Tuesday, November 07, 2017

48. The Mind Parasites by Colin Wilson

I loved Spider World (though it never really ended properly) and have found Colin Wilson's other works intriguing but sometimes a bit too philosophical.  I suspected that of this book but this cover is absolutely irresistible.  I picked it up at Pulp Fiction books in Vancouver, but I can't remember at which store now that it has become a mini and much deserved empire out there.

The Mind Parasites is written as a non-fiction fiction (there must be a word for this).  It is made up long excerpts from a scientist's journal, with some other excerpts and footnotes added here and there to fill out points or bring an added perspective.  In effect, because it is mostly one long excerpt by Professor Gilbert Austin, it becomes basically a story with Austin as its narrator.  He has made a fantastic discovery on an archeological dig in Turkey, a massive structure built under the earth that is evidence of civilizations long before previously thought.  It is explicitly Lovecraftian and the professor posits that Lovecraft's fiction was actually recountings of true visions he was having.  However, it's all a feint, because in his exploration of these ruins, he discovers something else inside his own mind: faint hints of some parasitical species.  He further discovers that these species have been in humanity's mind for the last 200 years and worse are responsible for our inability to evolve past stupid, warring behaviours.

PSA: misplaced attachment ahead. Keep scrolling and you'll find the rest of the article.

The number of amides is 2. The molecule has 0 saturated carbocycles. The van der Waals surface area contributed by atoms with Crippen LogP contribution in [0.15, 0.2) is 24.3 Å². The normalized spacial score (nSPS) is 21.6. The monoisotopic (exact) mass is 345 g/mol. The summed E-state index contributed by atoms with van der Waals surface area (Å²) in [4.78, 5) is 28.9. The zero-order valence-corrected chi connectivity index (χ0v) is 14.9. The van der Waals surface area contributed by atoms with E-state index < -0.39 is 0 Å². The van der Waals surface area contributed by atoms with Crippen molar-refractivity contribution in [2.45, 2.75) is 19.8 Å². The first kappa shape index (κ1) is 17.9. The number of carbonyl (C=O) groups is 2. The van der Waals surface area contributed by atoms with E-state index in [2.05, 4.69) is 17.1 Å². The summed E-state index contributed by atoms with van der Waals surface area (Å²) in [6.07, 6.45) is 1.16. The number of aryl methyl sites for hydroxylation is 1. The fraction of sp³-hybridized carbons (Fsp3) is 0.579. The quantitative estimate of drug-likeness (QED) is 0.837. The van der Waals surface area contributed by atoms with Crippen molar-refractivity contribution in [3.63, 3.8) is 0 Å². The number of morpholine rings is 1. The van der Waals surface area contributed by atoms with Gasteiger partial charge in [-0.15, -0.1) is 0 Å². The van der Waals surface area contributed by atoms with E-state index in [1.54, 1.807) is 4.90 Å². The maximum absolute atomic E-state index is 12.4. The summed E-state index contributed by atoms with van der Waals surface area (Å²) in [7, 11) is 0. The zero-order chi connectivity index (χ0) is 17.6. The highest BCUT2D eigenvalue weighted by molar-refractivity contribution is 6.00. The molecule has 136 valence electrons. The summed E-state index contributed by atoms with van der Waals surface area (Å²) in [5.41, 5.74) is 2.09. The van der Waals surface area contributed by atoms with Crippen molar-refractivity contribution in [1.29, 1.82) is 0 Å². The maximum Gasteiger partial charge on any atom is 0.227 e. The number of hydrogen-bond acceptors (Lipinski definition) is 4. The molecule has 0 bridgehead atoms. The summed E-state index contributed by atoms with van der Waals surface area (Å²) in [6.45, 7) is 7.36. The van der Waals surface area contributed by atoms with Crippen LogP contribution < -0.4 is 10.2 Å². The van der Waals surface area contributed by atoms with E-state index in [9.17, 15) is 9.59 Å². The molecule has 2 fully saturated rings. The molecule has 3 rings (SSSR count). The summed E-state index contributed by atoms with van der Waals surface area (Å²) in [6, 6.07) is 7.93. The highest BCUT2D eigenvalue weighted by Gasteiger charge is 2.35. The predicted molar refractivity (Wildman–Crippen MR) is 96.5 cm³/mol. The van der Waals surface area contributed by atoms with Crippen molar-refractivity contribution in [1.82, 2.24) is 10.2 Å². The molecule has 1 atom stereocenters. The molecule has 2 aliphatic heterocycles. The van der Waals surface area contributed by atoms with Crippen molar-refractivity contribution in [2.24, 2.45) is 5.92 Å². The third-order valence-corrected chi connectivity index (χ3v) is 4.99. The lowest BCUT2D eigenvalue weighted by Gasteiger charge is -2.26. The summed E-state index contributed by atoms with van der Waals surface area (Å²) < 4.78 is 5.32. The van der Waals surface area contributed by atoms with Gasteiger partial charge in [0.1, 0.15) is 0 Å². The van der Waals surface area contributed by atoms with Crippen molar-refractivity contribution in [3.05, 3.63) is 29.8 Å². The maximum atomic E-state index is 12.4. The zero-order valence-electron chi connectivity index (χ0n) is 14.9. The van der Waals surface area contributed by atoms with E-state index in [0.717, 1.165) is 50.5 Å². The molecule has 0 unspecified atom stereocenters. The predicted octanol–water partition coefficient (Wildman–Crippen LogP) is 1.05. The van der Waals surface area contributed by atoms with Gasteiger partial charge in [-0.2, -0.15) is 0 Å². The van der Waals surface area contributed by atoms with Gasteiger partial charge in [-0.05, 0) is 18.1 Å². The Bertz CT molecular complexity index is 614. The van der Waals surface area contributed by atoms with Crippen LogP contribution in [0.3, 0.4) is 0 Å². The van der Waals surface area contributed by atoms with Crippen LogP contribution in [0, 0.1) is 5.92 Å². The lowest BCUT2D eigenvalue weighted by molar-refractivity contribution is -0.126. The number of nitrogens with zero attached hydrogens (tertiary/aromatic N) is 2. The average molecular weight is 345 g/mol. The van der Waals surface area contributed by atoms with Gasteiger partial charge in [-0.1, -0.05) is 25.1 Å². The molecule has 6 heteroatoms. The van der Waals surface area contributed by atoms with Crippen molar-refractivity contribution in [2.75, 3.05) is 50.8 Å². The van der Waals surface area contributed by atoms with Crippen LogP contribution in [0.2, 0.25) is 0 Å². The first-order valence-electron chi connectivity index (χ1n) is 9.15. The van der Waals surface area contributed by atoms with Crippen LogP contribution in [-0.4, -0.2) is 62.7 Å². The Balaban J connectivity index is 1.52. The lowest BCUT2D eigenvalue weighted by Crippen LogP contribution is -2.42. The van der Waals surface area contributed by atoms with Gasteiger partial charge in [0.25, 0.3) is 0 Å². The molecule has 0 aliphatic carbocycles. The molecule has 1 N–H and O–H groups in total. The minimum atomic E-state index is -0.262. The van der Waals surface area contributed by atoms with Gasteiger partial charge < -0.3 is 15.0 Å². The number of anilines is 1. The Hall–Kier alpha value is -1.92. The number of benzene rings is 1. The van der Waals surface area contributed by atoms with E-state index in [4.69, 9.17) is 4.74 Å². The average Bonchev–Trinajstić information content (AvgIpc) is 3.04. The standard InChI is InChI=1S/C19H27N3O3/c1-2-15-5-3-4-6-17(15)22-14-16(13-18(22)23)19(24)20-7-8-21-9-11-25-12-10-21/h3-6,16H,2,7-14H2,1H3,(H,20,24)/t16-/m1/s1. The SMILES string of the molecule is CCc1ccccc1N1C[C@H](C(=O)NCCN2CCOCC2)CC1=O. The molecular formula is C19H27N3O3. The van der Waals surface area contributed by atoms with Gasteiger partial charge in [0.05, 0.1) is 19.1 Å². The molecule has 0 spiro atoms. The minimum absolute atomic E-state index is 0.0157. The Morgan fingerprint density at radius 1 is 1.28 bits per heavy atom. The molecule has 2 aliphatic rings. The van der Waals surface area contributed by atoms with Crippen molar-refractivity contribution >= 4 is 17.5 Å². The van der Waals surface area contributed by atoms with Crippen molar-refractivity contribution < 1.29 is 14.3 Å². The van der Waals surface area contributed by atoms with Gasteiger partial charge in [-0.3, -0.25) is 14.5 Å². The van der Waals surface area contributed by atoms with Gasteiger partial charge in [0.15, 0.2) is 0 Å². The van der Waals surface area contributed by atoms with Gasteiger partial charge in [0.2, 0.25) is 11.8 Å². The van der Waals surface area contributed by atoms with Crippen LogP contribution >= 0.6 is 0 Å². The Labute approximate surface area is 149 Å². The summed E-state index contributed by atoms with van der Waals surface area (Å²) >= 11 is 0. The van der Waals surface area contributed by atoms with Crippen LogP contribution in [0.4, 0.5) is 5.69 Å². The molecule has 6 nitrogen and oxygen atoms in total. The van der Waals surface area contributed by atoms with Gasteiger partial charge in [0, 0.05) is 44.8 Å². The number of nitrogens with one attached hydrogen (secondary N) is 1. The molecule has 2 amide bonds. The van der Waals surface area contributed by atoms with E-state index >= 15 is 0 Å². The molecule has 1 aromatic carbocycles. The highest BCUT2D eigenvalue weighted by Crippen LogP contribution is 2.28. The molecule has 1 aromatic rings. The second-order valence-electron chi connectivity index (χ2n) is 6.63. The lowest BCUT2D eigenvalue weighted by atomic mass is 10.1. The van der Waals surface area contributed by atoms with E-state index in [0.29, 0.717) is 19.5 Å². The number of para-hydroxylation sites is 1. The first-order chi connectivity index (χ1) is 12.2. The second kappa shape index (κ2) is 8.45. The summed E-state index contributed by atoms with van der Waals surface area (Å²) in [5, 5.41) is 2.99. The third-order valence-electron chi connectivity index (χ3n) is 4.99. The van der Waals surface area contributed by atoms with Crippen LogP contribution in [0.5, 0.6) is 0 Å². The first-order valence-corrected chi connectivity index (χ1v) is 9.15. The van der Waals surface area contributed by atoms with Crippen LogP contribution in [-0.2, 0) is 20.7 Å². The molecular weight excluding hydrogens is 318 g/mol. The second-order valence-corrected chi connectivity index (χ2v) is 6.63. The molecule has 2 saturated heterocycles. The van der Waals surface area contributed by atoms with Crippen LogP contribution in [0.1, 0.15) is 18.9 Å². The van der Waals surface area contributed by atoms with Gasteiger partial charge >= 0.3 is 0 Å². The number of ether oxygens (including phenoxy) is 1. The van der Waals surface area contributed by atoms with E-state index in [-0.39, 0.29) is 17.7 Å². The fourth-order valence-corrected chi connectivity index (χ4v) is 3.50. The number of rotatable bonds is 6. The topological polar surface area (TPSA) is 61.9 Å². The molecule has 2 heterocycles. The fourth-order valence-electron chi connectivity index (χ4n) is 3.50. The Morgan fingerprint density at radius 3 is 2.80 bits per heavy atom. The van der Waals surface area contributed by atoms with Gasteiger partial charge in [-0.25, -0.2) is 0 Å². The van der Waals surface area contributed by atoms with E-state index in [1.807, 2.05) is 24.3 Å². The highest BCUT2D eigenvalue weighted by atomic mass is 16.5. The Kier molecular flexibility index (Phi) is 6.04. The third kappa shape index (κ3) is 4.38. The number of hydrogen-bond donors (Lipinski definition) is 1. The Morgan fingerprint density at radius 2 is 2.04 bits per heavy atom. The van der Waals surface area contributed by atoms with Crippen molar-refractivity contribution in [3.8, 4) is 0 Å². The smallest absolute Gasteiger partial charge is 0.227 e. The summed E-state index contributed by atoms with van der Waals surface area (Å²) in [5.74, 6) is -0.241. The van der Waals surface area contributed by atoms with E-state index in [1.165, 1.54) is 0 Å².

It's kind of a pulp action book where most of the exciting action, at least in the first half, takes place in Austin's mind as he explores deeper while trying not to alert the parasites to his awareness of them.  He recruits other like-minded scientists and the war begins.  It gets pretty ambitious and crazy and is preposterous and a lot of fun.  It's very appealing to think of all the shit going down today and the stupidity and greed of the elites in the world and how it all could be attributable to a parasite that is feeding off our life energy but keeps us stunted enough that we won't discover their existence.  The only thing that I didn't really jibe with was the idea that somehow up until the end of the 18th century, our great thinkers were unfettered and positive and then somehow everything got shitty because we realized there was no God.  That is the parallel that Wilson makes.  He seems really down on 19th century western culture, but I don't know enough about that history to really be critical. 

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